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Asian seafood and/or vegetable soups in Toronto

I realize Swatow's and House of Gourmet's shrimp dumpling noodle soups have been mentioned before. I'm a fan of the soups at Linda, and I like the seafood miso soup at JaBistro. I've also tried the seafood Hot & Sour at Dynasty. Have also tried one of the seafood tofu stews at Mot Na Son.

I'm not sure which Vietnamese places are best for soups that are more seafood or vegetable-focused, and would love some recs for Vietnamese places serving better seafood soups.

I've tried the Tom Yum at KSR, Sukhothai and Linda, and plan to try the soups at Mengrai and Golden Thai. Golden Thai seems to have the most options for both seafood and vegetable soups. http://www.goldenthai.ca/soup_%2526_s...

Open to recs for my tho, tom yum, tom kha, shrimp noodle, shrimp dumpling noodle, shrimp wonton, vegetable noodle, laksa, anything involving seafood or vegetables. Noodles optional. Open to spicy and non-spicy soups.

Thanks for any suggestions.

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    1. re: fickle

      thanks, fickle :) The Cambodiana soup looks interesting, too.

    2. Congee Queen's House Superbowl Congee is worth taking the afternoon off for.

      1 Reply
      1. re: Googs

        Thanks for the link & rec, Googs. Still haven't made it to Congee Queen.

      2. Judy's Cuisine, Honest Kitchen ( next to Maple Yip ) and O Mei all offer a version of ' Yellow fin Garoupa fish soup with Tofu, Bok Choi and Chinese Mushrooms '. Milky, dense and extremely tasty if done right/!
        O Mei's version is super-expensive since its part of a 'giant garoupa 3 ways' menu
        Judy's Cuisine is less expensive but again its part of a 2/3 ways menu.
        Honest Kitchen offers the soup and a stirred fry filet duo for about $28.

        1 Reply
        1. re: Charles Yu

          Wow. Haven't tried this type of soup yet. Thanks, Charles!

        2. Hanoi 3 Seasons does a good soup with fried calamari in it. Not for the health conscious, though. Very salty as well as the deep fried seafood.

          2 Replies
            1. re: hal2010

              Actually, I LOVE Hanoi 3 Seasons' vegetarian pho - the one with the lemongrass broth. Very flavorful and with loads of fresh veggies!

            2. Another great one is "Double boiled mixed seafood ( crab meat, prawns, scallops and calamari ) with Chinese mushrooms and lotus seeds in chicken broth encased inside a whole winter melon"!!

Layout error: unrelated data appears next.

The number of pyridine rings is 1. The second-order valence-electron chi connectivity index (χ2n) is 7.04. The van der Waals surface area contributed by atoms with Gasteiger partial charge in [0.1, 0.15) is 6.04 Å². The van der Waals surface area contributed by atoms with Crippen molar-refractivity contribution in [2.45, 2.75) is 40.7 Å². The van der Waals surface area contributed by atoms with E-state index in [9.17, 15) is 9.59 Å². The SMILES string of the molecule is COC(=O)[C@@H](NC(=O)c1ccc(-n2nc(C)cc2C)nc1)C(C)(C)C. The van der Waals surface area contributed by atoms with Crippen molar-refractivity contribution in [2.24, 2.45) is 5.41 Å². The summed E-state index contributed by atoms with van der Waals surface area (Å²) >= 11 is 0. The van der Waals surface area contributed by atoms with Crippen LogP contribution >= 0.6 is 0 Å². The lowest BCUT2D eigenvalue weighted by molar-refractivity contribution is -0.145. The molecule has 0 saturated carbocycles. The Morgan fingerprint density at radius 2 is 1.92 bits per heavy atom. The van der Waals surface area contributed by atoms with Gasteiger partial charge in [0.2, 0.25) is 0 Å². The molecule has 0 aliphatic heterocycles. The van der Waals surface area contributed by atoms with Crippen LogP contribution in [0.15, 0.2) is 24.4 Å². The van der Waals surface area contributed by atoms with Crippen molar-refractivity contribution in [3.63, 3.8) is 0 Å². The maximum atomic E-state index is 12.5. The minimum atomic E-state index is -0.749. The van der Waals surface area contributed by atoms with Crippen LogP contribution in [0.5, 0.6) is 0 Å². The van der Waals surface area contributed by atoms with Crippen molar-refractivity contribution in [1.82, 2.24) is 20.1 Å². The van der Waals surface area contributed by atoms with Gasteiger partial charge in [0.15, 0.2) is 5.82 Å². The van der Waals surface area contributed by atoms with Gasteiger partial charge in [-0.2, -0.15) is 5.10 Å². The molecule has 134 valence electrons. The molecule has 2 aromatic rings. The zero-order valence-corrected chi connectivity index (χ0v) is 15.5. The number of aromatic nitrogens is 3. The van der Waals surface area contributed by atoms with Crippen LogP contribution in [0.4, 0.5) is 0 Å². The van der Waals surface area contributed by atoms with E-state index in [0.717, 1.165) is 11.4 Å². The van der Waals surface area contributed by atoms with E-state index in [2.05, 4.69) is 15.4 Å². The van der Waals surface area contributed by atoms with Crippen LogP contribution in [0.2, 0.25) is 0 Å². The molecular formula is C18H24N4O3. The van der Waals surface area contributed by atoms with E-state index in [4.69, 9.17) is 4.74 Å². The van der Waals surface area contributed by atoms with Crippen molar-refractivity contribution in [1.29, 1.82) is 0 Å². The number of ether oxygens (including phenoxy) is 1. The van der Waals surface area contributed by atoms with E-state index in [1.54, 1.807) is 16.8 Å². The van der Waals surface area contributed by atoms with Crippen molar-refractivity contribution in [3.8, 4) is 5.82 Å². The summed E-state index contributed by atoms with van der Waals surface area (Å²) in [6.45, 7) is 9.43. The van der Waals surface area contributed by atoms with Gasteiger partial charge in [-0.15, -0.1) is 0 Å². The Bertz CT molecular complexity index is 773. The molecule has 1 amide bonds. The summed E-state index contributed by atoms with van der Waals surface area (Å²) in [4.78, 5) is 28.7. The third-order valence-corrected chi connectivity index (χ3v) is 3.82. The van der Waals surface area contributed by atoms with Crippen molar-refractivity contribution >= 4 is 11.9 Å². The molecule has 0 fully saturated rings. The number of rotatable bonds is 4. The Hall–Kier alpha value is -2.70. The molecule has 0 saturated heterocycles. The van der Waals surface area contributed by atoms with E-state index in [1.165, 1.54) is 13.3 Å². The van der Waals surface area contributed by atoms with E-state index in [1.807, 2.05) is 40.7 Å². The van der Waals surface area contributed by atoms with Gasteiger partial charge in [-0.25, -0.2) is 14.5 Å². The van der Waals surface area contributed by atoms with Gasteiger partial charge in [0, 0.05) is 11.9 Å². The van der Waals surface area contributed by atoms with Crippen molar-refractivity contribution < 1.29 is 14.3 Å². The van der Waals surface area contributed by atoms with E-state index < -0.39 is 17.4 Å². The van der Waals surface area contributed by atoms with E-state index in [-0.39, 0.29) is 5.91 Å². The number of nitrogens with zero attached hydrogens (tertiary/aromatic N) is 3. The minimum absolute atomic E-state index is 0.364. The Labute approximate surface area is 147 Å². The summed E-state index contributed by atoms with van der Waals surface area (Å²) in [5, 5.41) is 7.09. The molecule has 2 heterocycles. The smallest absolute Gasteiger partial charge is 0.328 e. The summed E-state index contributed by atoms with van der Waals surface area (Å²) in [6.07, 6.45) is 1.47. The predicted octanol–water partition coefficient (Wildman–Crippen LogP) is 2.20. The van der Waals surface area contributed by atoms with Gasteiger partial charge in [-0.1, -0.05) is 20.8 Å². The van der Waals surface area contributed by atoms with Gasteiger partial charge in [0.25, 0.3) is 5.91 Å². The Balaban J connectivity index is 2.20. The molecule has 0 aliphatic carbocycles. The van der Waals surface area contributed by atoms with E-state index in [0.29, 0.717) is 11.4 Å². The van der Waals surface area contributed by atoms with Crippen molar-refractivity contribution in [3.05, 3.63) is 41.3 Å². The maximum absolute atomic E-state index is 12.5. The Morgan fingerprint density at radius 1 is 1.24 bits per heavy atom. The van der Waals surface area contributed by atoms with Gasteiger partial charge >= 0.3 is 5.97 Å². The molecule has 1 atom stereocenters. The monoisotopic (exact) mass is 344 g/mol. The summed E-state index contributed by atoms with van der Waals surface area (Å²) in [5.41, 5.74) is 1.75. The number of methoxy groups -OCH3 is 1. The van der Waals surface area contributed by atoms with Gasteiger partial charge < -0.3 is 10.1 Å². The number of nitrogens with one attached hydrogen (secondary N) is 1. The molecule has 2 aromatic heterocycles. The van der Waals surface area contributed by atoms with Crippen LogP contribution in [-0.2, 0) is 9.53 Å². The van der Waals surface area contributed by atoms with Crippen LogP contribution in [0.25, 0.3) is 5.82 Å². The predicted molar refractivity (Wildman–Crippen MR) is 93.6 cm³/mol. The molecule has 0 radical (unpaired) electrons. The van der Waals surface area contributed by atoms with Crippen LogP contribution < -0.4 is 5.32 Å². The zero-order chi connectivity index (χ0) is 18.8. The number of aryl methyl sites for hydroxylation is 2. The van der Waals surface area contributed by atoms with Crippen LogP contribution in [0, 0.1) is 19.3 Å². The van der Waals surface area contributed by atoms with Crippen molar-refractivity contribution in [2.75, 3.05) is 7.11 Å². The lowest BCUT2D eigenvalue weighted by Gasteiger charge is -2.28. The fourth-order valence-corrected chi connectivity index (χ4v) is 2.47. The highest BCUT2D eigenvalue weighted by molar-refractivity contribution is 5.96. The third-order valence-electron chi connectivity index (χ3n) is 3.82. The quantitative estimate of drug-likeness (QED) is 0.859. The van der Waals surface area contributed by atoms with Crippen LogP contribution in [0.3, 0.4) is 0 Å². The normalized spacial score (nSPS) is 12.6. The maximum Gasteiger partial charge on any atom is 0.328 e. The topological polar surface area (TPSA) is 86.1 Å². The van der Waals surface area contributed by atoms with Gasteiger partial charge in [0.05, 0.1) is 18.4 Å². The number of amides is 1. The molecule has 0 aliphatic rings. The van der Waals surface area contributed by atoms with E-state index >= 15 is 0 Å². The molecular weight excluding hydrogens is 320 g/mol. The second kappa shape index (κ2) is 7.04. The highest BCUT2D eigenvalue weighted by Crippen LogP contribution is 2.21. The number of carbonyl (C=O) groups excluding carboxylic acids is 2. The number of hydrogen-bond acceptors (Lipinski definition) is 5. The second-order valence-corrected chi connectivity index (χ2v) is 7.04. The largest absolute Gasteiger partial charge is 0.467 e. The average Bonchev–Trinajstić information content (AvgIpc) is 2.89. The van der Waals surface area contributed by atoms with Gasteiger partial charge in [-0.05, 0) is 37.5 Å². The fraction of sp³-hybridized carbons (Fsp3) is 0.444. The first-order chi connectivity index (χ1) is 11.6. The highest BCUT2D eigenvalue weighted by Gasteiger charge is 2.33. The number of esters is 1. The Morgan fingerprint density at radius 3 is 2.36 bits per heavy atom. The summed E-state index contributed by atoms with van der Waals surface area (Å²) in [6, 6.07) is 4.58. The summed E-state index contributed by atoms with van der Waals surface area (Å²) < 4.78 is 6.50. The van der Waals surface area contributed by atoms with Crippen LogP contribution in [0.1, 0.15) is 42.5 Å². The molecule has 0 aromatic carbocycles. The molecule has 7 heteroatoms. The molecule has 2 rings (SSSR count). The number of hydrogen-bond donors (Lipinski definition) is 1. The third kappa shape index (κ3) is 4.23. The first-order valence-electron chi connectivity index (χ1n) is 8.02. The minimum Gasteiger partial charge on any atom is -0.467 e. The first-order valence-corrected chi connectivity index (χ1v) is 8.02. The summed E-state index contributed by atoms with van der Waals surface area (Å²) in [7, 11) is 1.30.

Both Maple Yip ( cheaper ) and Yang's do a great rendition. However, need to pre-order!

              2 Replies
              1. re: Charles Yu

                This soup is excellent, I highly suggest the OP to try this out. Perfect for winter time.

                My suggestion would be the nabeyaki udon at Ematei. Scallop, shrimp, mushrooms, egg in a dashi broth. Top 5 in my TO soup noodle rotation.

              2. Though I have not tried it myself, some family members have recently mentioned how excellent Yang's seafood hot & sour soup is/was....

                It is on my list next time I am there.

                2 Replies
                1. re: Sadistick

                  Will keep that in mind for another visit. Thanks.

                  1. re: prima

                    Hanoi 3 Seasons' Cha Ca La Vong is pretty tasty, both as a dry bun and with soup. My husband really enjoys the vegetarian pho as well. Mimi doesn't wow me, but their shrimp dumpling soups are pleasant. Peach Garden (on Gerrard) has a substantial vegetarian menu. They're big on the mock meats, but they do some solid dishes with them. They also do a tasty Bun Rieu Cua (crab and tomato soup with bun noodles). It's pungent with that skanky fish paste, but kind of addictive once you get into it. There's place on College (I think) that's gotten some good press on these boards (sorry, the name is escaping me) that does a nice bun rieu cua. I believe Pho Dau Bo has it on weekends, but I've never been there on a weekend so haven't tried it.

                    I'm a fan of the various fish-based spicy soups (Maewoontang or Saengsun Chigae) at Korean places around town, such as Il Bun Ji, Seoul House and Sejong (not sure if it's still around). Il Bun Ji offers a few variations on its Korean menu, which you can request. You'll have to strong-arm your server into translating for you, but I've successfully ordered from this menu. The fish tend to be pretty bony, so buyer beware! The one that appears on the English menu is quite tasty, though salty. If you're into raw skate wing (not exactly sustainable) and noodles, you can readily find it on the menus of Korean restaurants in the spicy cold noodle section.

                    My parents used to hit Edo on Eglinton every so often for their udon noodle soup with tempura shrimp on the side (to avoid soggy tempura batter). I'm sure it's done well elsewhere too, but Edo does a good job and it's one of the few dishes on their menu that isn't grossly overpriced.

                    Don't laugh me out of the (chat) room, Prima, but Ben Thanh on Wellington in London does a rich and spicy chicken laksa. It's nowhere near authentic, but undeniably fiery, filling and tasty.